Photo credit: Tiaan Botha

Marine debris and impacts on our coastline

The NVT monitors anthropogenic impacts on the coast in terms of marine debris and other litter. The methodology entails documenting the coordinates of both beach visitors and their litter. This allows us to accurately determine who our main beach users are and the proportion of litter each type of user leaves behind.

A previous study indicated that picnickers (44%) and beach walkers (35%) constituted the highest percentage of beach users, with fishermen constituting only 10%. However, the items documented on the beach were predominantly fishing-related (39%). Consequently, the percentage of discarded fishing tackle (not including general waste such as food packaging, cigarette butts, etc.) contributes disproportionately to the marine debris problem in Nature’s Valley. This is valuable data, as it provides a glimpse into a solution to the problem, which presumably stems from a lack of awareness. To combat this lack of knowledge, the NVT has rolled out a fisherman impact study that will focus on educating fishermen on various topics, such as marine debris, fishing regulations, the tagging of fish, etc.

Micro-plastics, along with cigarette butts, are being found on a regular basis on our beaches, and in large quantities. Even though there has been a decrease in the percentage of fishermen’s waste overall on our beaches during the past couple of years, the challenge tends to flare up every now and then. Clearly, new interventions had to be planned to address this problem.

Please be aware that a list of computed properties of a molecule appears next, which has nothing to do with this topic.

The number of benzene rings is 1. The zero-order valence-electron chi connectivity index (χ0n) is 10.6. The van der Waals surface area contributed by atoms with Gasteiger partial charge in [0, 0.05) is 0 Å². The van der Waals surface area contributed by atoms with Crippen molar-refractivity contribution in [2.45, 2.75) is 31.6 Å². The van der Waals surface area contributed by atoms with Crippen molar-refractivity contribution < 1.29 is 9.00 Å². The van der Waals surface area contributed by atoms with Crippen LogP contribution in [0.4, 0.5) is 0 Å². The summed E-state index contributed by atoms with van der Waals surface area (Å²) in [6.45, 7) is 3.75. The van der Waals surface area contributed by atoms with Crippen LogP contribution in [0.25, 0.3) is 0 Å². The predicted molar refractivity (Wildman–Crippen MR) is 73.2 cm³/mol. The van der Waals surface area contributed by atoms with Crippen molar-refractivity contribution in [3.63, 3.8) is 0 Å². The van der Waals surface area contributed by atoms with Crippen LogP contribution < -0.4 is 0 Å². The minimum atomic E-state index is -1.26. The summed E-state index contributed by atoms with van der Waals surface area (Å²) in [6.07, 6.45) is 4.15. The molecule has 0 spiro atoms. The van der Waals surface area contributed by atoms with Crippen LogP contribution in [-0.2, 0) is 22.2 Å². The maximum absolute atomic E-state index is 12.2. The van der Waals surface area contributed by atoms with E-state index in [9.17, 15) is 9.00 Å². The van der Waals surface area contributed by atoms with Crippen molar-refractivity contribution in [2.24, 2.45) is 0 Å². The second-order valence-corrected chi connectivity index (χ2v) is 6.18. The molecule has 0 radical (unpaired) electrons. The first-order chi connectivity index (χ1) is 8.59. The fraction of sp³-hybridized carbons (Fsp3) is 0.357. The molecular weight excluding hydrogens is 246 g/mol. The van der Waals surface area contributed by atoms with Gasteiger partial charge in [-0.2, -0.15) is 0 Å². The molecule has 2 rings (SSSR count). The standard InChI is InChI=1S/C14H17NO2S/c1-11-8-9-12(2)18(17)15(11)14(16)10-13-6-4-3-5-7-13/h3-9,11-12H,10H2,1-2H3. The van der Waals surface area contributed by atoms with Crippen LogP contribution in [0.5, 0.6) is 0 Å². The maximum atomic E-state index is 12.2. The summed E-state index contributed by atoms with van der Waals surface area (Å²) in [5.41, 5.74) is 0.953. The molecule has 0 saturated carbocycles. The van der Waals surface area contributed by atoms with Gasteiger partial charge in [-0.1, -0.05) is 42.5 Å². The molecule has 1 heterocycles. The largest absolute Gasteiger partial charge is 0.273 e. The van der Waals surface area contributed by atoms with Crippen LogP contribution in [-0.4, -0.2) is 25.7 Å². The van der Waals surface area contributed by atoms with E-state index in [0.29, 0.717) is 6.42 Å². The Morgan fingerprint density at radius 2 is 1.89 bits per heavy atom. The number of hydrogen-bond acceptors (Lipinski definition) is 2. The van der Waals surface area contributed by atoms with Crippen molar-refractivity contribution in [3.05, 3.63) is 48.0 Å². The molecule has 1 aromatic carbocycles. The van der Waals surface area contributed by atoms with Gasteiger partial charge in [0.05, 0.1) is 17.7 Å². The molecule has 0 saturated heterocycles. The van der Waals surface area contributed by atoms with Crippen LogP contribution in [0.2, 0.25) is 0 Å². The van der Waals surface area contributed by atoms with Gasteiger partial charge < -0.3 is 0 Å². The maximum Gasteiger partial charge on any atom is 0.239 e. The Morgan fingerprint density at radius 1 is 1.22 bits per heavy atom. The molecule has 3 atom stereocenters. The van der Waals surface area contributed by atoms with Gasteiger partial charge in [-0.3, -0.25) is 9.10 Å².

To this end, the NVT created an interactive platform in 2018 covering the marine debris found on the Nature’s Valley beach (Groot River to Salt River) and the Keurbooms beach.  Data on debris collected since 2017 has been captured and is now available on this interactive site, depicting concentrations of different types of debris and the location of problem areas. The data also shows patterns that indicate an increase in certain types of litter during peak holiday periods and a decrease when there are fewer beach users. Clearly, there is a need for increased awareness of and education on the threat litter poses to our coastline (especially during peak holiday periods) – an area in which the NVT can, undoubtedly, play a significant role.